Võrklaev: If an official request comes in, if it should come in now, then we have to decide what to do with it after evaluating all these circumstances. As of today, I can't say what exactly will be done.
As for expenses and whether something will be canceled as a result of the government not providing money from the reserve, due to there being an emergency [expenditure], each institution has its own budget, which should then be planned as is. All our state institutions, ministries and constitutional institutions alike, operate on the basis of the current budget which has been allocated (as part of the state budget – ed.).
So we always have to look at where the money will be coming from and where we can spend it; money comes to the state budget from the taxpayer and however much that is, we can utilize it. In this sense, no one has any advantage here, which that is why you have to carefully select your annual plans and options.
Once again, while the president has already publicly said that he will have to cancel one visit, Jahilo's letter also mentions that perhaps a traditional event will have to be cancelled. This is what he, not the minister, came up with, and I have not given it any assessment.
The events of August 20 (Restoration of Independence Day, this Sunday, when the head of state holds a reception in the Kadriorg Rose Garden – ed.) are certainly going ahead; there has been no reason to cancel them, as Jahilo's letter hints at.
I think that the president's office has to assess for itself whether it has enough funds or not overall.
This trip to Australia, which was announced canceled, was actually planned over a year ago, based on the information we have not.
Whether canceling it was justified, whether it was the result of bad planning or because the government did not provide funds – will the president's office is certainly the judge of that.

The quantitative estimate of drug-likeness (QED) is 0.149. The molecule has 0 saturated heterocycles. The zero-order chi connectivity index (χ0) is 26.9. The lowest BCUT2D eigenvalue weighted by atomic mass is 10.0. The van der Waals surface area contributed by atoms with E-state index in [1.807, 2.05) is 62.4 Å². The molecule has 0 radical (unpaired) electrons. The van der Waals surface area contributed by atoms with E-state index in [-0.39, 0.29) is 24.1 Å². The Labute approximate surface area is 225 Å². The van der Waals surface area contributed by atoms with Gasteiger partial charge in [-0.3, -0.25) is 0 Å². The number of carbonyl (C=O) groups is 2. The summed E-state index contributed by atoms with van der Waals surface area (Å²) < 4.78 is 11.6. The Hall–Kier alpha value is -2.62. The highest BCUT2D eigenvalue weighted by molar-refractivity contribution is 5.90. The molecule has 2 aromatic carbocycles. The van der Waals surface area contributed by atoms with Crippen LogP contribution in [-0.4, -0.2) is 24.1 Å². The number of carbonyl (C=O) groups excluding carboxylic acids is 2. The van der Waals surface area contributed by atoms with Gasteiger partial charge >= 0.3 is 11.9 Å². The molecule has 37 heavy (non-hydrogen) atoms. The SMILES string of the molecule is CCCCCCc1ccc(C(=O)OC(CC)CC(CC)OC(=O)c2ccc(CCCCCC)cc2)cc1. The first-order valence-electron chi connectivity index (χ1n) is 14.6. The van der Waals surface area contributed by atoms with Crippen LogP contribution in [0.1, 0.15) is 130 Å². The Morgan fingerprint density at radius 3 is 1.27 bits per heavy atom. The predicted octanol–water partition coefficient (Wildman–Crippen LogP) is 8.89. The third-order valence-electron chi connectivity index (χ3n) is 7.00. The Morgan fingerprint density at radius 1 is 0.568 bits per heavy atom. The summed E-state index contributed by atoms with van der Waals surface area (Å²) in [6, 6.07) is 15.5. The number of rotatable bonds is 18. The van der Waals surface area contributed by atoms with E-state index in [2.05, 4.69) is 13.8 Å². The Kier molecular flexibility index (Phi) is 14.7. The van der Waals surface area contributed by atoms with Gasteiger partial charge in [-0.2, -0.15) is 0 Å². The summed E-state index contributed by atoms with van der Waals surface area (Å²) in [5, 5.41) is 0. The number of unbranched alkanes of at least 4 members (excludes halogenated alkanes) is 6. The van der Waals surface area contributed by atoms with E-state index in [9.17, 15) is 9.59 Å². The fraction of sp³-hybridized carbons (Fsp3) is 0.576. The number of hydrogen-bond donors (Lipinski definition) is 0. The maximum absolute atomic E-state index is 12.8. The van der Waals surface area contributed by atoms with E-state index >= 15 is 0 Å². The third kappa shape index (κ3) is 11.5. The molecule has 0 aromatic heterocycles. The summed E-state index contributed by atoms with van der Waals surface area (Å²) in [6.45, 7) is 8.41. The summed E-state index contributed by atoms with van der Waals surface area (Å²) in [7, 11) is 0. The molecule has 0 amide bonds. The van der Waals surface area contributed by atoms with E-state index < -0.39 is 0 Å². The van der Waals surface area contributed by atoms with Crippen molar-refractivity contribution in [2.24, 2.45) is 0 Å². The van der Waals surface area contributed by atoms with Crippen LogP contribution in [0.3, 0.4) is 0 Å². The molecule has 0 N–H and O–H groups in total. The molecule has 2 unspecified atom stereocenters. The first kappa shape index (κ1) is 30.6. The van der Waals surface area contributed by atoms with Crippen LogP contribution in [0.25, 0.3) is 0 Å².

Andrus Ansip also said in his interview that whenever he had any concerns confusion (Ansip was prime minister 2005-2014 – ed.), there was no problem in picking up the phone and calling President Arnold Rüütel or President Toomas Hendrik Ilves, the heads of state during his prime ministerial terms, to talk things over calmly, and clearly. What is currently preventing mutual communication at such a level, so that this topic can be resolved?
But nothing has prevented it, and just as I said at the beginning of this conversation that I agree with Andrus Ansip in his interview, there is also the way in which I have done that – I called Peep Jahilo on June 21 and explained the whole situation.
Since Jahilo communicated with me on this topic, on the topic of funding, and this communication was correct, I did not consider it absolutely necessary to go over the heads of those people whose job it is to do so, so to speak, and start calling the president with this question.
I called the relevant person in the office who deals with these matters, who, in my opinion, dealt with them at least correctly at the time, and told the whole story.
In other words, just as Ansip suggests, my practice has been that, where there is a concern, I make a call and communicate and explain these things. I have done all this, and from the response I received - I repeat myself again – the feedback that he understands the severity of this problem, and the common conclusion was that he will also tell the president about it, as one way or the other, it could end up being a very big problem for both parties.
That knowledge was sufficient for me. I had spoken to the person who was the initiator of this topic, whose communication was correct, who acknowledged in their speech or understood the seriousness of this problem. My understanding was that he would also talk to the president about things; that is, I saw no reason to start checking up on it myself or to call the president separately on this matter.
Editor: Andrew Whyte, Mait Ots
Source: ERR Radio news, interviewer Indrek Kiisler.